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Archiver > ARIZARD > 1999-12 > 0944165659


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Subject: [ARIZARD-L] Cleo Epps, "Queen of the Bootleggers"
Date: Thu, 2 Dec 1999 15:14:19 EST


A few weeks ago I saw a post mentioning the name EPPS & Oklahoma. I tossed
out a little information about a murdered Tulsa woman, thinking that she may
have been a member of a listmember's family. I couldn't remember the name,
just that she was an EPPS.

I dug around a little more & found some newspaper articles. Cleo Epps was
born in Arkansas and died in Oklahoma, but not before making her own little
mark in Tulsa's history.

Hoping this helps someone,
Lise

Here is one of the articles:

`Queen of Bootleggers' Knew Too Much
By Terrell Lester World Special Writer
11/2/97

Cleo Epps Was Murdered by Accomplice

She was described as a gracious and caring woman, this one-time school
teacher.

She made a lot of money, and she made a lot of friends.

Her funeral was attended by legislators and judges and men of powerful
ranking.

She was front-page news in life and in death. She knew the lawmakers and the
law breakers.

She rubbed shoulders with Tulsa's biggest outlaws and ultimately was rubbed
out because she knew too much.

She was Cleo Epps, dubbed the "Queen of the Bootleggers" during the 1940s and
'50s before liquor was legalized in Oklahoma.

At one time, it was said that she controlled the wholesale and retail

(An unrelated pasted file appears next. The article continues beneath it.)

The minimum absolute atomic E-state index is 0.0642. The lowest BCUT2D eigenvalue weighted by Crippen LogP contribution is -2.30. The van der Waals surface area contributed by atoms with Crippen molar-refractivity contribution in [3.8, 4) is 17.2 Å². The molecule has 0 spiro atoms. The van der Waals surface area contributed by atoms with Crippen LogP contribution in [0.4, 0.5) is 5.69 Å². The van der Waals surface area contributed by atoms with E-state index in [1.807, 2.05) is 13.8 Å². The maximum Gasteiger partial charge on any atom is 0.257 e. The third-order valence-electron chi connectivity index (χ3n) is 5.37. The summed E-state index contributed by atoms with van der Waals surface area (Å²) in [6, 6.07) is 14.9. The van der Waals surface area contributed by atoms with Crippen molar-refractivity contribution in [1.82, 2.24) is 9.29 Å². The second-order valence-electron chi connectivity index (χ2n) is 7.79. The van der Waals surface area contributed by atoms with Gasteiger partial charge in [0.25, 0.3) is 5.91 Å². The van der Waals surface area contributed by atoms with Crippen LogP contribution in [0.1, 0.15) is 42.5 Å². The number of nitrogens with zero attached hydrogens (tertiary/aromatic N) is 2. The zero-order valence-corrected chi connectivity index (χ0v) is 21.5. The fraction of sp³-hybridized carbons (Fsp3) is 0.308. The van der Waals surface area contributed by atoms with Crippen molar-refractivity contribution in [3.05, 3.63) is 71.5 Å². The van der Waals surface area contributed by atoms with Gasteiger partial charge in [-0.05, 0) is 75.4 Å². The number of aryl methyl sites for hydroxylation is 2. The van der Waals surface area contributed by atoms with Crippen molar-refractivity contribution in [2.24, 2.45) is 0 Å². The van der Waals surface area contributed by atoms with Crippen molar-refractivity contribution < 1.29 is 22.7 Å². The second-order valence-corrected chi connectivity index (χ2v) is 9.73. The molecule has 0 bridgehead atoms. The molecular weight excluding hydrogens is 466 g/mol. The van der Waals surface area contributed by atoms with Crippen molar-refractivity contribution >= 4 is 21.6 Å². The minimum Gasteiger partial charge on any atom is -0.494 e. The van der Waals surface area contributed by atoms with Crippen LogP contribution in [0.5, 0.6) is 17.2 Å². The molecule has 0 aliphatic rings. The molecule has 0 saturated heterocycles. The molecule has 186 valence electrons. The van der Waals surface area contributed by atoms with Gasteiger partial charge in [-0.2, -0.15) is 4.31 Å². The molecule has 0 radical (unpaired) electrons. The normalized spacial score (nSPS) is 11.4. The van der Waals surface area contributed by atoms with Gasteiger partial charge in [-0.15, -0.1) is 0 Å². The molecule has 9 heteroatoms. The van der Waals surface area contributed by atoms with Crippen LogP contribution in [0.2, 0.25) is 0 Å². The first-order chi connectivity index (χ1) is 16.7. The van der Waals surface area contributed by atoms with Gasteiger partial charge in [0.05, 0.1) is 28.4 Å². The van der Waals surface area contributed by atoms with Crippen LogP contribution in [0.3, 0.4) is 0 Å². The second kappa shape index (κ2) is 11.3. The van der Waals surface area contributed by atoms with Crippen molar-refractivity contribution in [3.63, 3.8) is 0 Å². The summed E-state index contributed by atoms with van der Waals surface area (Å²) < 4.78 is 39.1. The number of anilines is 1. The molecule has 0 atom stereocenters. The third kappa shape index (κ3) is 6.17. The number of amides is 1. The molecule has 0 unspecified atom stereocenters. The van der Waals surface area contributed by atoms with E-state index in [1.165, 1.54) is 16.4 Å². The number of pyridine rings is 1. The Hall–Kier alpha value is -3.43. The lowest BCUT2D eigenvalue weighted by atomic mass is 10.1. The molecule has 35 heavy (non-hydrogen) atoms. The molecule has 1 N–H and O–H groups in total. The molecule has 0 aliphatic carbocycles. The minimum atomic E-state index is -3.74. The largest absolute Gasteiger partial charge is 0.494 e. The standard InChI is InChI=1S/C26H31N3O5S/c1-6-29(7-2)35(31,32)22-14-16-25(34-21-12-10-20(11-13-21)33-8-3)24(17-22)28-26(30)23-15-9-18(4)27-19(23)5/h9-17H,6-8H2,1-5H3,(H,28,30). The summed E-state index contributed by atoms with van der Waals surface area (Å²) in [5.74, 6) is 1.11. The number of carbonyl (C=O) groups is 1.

moonshine traffic in several eastern Oklahoma counties.

>From her home near the Tulsa-Creek County line between Tulsa and Sapulpa, she
imported truckloads of illegal booze from out of state. She once told a
friend: "When I invest $10,000 in a load of whisky, I'll be doing the driving
myself."

After prohibition was repealed in Oklahoma in 1958, Epps apparently washed
her hands of the whisky business, although an acquaintance said, "She'd still
make a dollar on it if she could."

In October 1970, a Tulsa County grand jury was seated to investigate the
attempted assassination of District Judge Fred Nelson.

Nelson's car had been bombed, and he was critically injured.

Among the primary suspects was ex-convict Albert McDonald, who had lived in
Collinsville and in Creek County. His attorney, in fact, conceded that "it is
common knowledge that they are trying to link Al to the Nelson bombing."

Epps and McDonald were close friends -- so close, in fact, that they had
reportedly planned to marry at one time.